Gill net crackdown pushed
CONSERVATION: Opponents call the practice 'vicious'

MARK REID
Telegraph-Journal
Tuesday, October 10, 2000

Salmon conservationists are urging Ottawa to ban the use of gill nets by natives on New Brunswick rivers.

Several native bands use the nets - which are called "vicious, indiscriminate killers" by conservationists - to catch salmon for food and ceremonial purposes.

Groups such as the Atlantic Salmon Federation have long lobbied the Department of Fisheries and Oceans to ban the nets.

However, recent concern that natives may ignore federal regulations and impose their own rules on the salmon fishery has heightened the urgency to ban the gill nets.

"The gill net is a sure killer," Jack Fenety, a former president of the Miramichi Salmon Association who served from 1961 to 1996, said Monday.

"This is a question of conservation. We have to hope and pray that they [the natives] realize the great peril facing the Atlantic salmon and refrain from gill netting."

The call to ban gill nets comes one day after DFO officers seized three illegal gill nets from the Tabusintac River and less than a week after officers seized a half-ton truck and 13 untagged salmon from two native fishermen from Burnt Church. Last weekend, Mik'maq fishermen and rangers hauled the last of their lobster traps from Miramichi Bay.

For the past few months, the bay was a battleground between natives from Burnt Church First Nation and DFO enforcement officers.

Natives there said that the Supreme Court's Marshall decision granted them the right to manage their own fishery. However, a subsequent clarification by the Supreme Court stated that Ottawa has the right to regulate the fishery for conservation purposes.

This difference of opinion led to violent clashes on the water.

The DFO sent enforcement officers to this tiny community to haul natives traps from the water. Natives threw rocks and bricks at the officers, who responded at times by ramming native boats, arresting native fishermen and seizing their boats and traps.

Mother Nature eventually put an end to the fishing on the bay. The waters there are now cold and choppy and the lobster have moved on to other areas.

However, Burnt Church now seems to be shifting its fight for fishing rights to the salmon food fishery.

According to DFO regulations, the band is allowed to harvest to 416 salmon from the Tabusintac River for food and ceremonial purposes. The river flows into the Northumberland Strait and is located between Neguac and Tracadie-Sheila.

The natives there are authorized to use up to 13 gill nets to catch their salmon.

However, a spokesman for the band said on Sunday that Burnt Church has the right to ignore Ottawa's rules and regulate its own salmon fishery. These comments come mere days after two Burnt Church men were arrested by DFO enforcement officers for alleged illegal salmon fishing.

The DFO claims that the men gill netted 13 salmon but then did not tag them with DFO-approved tags. The salmon and a half-ton truck were seized by the officers.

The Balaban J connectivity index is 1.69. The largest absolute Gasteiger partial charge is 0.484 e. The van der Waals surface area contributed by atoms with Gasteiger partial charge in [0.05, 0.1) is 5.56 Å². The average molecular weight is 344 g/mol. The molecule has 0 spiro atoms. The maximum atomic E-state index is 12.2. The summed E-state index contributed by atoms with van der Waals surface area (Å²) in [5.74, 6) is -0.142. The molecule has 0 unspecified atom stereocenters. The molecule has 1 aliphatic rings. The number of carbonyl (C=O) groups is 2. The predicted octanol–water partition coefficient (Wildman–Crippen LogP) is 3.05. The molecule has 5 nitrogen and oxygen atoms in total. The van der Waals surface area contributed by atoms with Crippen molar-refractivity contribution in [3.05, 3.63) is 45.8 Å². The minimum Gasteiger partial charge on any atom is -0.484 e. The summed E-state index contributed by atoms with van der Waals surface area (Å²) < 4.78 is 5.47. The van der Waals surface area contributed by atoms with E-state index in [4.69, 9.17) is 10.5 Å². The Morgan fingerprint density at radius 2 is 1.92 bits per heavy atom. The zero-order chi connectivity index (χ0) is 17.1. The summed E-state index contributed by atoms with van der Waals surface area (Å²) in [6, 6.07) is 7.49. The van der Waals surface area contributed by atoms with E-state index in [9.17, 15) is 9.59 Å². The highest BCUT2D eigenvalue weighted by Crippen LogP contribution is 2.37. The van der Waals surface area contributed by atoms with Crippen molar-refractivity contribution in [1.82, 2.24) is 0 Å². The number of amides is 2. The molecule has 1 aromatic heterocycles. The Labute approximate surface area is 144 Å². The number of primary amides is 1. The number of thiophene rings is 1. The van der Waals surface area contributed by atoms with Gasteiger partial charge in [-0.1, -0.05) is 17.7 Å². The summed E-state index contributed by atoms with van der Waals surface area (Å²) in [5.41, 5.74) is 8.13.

A DFO spokesman said he hoped that this was an isolated event and not the beginning of a new confrontation over native fishing rights.

The DFO also seized three gill nets from the Tabusintac, two on Sunday and one on Monday. These nets did not have DFO-approved tags on them. However, DFO director for Eastern New Brunswick Robert Allain said that it's not known whether the gill nets were set by natives or non-natives.

Sue Scott, a spokeswoman for the Atlantic Salmon Federation in St. Andrews, said she hoped that Burnt Church will follow Ottawa's regulations.

However, she also urged Ottawa to ban gill nets from all rivers.

Gill nets are extremely effective at catching salmon. When stretched across a portion of river, the nets snare salmon of all sizes.

Even the salmon that escape a gill net often suffer damage to their gills and slowly suffocate later.

Ms. Scott said the worst thing about gill nets is that they are indiscriminate killers; the nets often catch the large, egg-bearing female salmon that are crucial for the continuation of the species.

With Atlantic salmon numbers plunging in rivers across the region, the continued use of gill nets by natives makes no sense, she said.

"We need each and every fish to meet escapement [targets]," Ms. Scott said. "There's this huge conservation issue here."

Non-native fishermen are not permitted to use gill nets and there is currently no commercial fishery for Atlantic salmon in Canada.

There are other fish-harvesting options for natives, such as specialized weir nets that trap salmon but allow harvesters to release egg-bearing females.

Mr. Allain agreed that there are other ways to catch salmon than gill netting. Several New Brunswick First Nations, including Pabineau, Red Bank, Big Cove and the New Brunswick Aboriginal Council, do not use gill nets and natives at Burnt Church have joined in the past with the DFO to experiment with special salmon traps.

However, the Supreme Court's Sparrow decision, which gave natives the right to fish salmon for food and ceremonial purposes, did not specify how the salmon should be caught.

Mr. Allain said that the Tabusintac's salmon population is exceeding conservation goals and can withstand controlled gill netting by natives.

Burnt Church's salmon management plan is very similar to the DFO's. Both plans call for 416 salmon to be taken by 13 gill nets. The Burnt Church plan, however, opens the door for the commercial sale of salmon by allowing fishermen to dispose of their catch in whatever way that is "most advantageous" to them. The Burnt Church plan also says fishermen should use native fishing tags rather than DFO tags.

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